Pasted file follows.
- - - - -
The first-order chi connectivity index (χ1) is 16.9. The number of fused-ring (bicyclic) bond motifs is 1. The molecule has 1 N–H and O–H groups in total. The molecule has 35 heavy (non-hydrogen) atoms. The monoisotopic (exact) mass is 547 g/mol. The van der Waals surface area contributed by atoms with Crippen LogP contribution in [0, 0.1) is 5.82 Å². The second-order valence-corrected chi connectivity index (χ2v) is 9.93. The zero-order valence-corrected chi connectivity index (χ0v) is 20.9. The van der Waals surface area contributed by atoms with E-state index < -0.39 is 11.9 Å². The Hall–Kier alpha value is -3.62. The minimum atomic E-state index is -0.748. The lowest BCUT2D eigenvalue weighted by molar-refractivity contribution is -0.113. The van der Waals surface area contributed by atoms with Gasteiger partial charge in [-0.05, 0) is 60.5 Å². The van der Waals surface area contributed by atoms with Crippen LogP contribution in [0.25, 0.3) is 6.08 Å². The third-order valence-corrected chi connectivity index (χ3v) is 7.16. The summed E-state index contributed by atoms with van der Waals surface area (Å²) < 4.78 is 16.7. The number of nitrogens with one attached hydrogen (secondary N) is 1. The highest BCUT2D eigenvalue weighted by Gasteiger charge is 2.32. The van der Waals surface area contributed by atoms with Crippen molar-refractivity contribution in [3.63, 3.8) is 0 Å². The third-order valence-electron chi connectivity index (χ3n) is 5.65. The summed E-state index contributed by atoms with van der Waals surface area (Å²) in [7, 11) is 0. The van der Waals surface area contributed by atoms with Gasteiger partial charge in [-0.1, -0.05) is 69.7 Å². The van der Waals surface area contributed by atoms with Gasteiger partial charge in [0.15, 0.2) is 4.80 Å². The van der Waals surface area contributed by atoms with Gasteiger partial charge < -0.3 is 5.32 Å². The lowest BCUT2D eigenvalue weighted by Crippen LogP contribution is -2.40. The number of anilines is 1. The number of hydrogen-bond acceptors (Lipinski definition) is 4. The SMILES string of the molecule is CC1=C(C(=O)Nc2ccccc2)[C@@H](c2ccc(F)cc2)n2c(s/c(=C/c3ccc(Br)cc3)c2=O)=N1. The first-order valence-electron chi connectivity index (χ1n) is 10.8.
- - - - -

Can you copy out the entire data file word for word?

The first-order chi connectivity index (χ1) is 16.9. The number of fused-ring (bicyclic) bond motifs is 1. The molecule has 1 N–H and O–H groups in total. The molecule has 35 heavy (non-hydrogen) atoms. The monoisotopic (exact) mass is 547 g/mol. The van der Waals surface area contributed by atoms with Crippen LogP contribution in [0, 0.1) is 5.82 Å². The second-order valence-corrected chi connectivity index (χ2v) is 9.93. The zero-order valence-corrected chi connectivity index (χ0v) is 20.9. The van der Waals surface area contributed by atoms with E-state index < -0.39 is 11.9 Å². The Hall–Kier alpha value is -3.62. The minimum atomic E-state index is -0.748. The lowest BCUT2D eigenvalue weighted by molar-refractivity contribution is -0.113. The van der Waals surface area contributed by atoms with Gasteiger partial charge in [-0.05, 0) is 60.5 Å². The van der Waals surface area contributed by atoms with Crippen LogP contribution in [0.25, 0.3) is 6.08 Å². The third-order valence-corrected chi connectivity index (χ3v) is 7.16. The summed E-state index contributed by atoms with van der Waals surface area (Å²) < 4.78 is 16.7. The number of nitrogens with one attached hydrogen (secondary N) is 1. The highest BCUT2D eigenvalue weighted by Gasteiger charge is 2.32. The van der Waals surface area contributed by atoms with Crippen molar-refractivity contribution in [3.63, 3.8) is 0 Å². The third-order valence-electron chi connectivity index (χ3n) is 5.65. The summed E-state index contributed by atoms with van der Waals surface area (Å²) in [7, 11) is 0. The van der Waals surface area contributed by atoms with Gasteiger partial charge in [-0.1, -0.05) is 69.7 Å². The van der Waals surface area contributed by atoms with Gasteiger partial charge in [0.15, 0.2) is 4.80 Å². The van der Waals surface area contributed by atoms with Gasteiger partial charge < -0.3 is 5.32 Å². The lowest BCUT2D eigenvalue weighted by Crippen LogP contribution is -2.40. The number of anilines is 1. The number of hydrogen-bond acceptors (Lipinski definition) is 4. The SMILES string of the molecule is CC1=C(C(=O)Nc2ccccc2)[C@@H](c2ccc(F)cc2)n2c(s/c(=C/c3ccc(Br)cc3)c2=O)=N1. The first-order valence-electron chi connectivity index (χ1n) is 10.8.